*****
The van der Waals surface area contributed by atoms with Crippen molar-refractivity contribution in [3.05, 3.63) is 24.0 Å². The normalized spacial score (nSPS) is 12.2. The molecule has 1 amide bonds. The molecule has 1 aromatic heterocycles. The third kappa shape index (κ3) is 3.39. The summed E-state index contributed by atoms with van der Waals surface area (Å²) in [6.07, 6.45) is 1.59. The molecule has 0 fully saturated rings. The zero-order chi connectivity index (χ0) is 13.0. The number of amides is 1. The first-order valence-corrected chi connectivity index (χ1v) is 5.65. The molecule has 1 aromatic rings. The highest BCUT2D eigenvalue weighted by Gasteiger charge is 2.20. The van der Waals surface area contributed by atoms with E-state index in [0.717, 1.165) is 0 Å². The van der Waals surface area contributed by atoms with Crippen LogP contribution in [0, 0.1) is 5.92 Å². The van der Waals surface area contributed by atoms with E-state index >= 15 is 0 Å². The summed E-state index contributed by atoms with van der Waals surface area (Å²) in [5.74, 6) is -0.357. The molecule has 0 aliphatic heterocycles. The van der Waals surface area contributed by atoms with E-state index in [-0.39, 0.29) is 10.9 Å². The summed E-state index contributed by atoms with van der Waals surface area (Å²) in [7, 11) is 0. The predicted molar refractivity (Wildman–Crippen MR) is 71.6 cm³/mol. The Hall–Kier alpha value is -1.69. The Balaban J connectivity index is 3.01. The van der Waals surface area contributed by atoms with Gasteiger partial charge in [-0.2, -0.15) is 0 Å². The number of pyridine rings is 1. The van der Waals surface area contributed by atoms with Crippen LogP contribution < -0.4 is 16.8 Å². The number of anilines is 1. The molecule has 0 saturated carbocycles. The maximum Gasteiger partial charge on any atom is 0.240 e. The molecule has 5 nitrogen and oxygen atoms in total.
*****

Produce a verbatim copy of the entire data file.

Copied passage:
The van der Waals surface area contributed by atoms with Crippen molar-refractivity contribution in [3.05, 3.63) is 24.0 Å². The normalized spacial score (nSPS) is 12.2. The molecule has 1 amide bonds. The molecule has 1 aromatic heterocycles. The third kappa shape index (κ3) is 3.39. The summed E-state index contributed by atoms with van der Waals surface area (Å²) in [6.07, 6.45) is 1.59. The molecule has 0 fully saturated rings. The zero-order chi connectivity index (χ0) is 13.0. The number of amides is 1. The first-order valence-corrected chi connectivity index (χ1v) is 5.65. The molecule has 1 aromatic rings. The highest BCUT2D eigenvalue weighted by Gasteiger charge is 2.20. The van der Waals surface area contributed by atoms with E-state index in [0.717, 1.165) is 0 Å². The van der Waals surface area contributed by atoms with Crippen LogP contribution in [0, 0.1) is 5.92 Å². The van der Waals surface area contributed by atoms with E-state index >= 15 is 0 Å². The summed E-state index contributed by atoms with van der Waals surface area (Å²) in [5.74, 6) is -0.357. The molecule has 0 aliphatic heterocycles. The van der Waals surface area contributed by atoms with E-state index in [-0.39, 0.29) is 10.9 Å². The summed E-state index contributed by atoms with van der Waals surface area (Å²) in [7, 11) is 0. The predicted molar refractivity (Wildman–Crippen MR) is 71.6 cm³/mol. The Hall–Kier alpha value is -1.69. The Balaban J connectivity index is 3.01. The van der Waals surface area contributed by atoms with Gasteiger partial charge in [-0.2, -0.15) is 0 Å². The number of pyridine rings is 1. The van der Waals surface area contributed by atoms with Crippen LogP contribution < -0.4 is 16.8 Å². The number of anilines is 1. The molecule has 0 saturated carbocycles. The maximum Gasteiger partial charge on any atom is 0.240 e. The molecule has 5 nitrogen and oxygen atoms in total.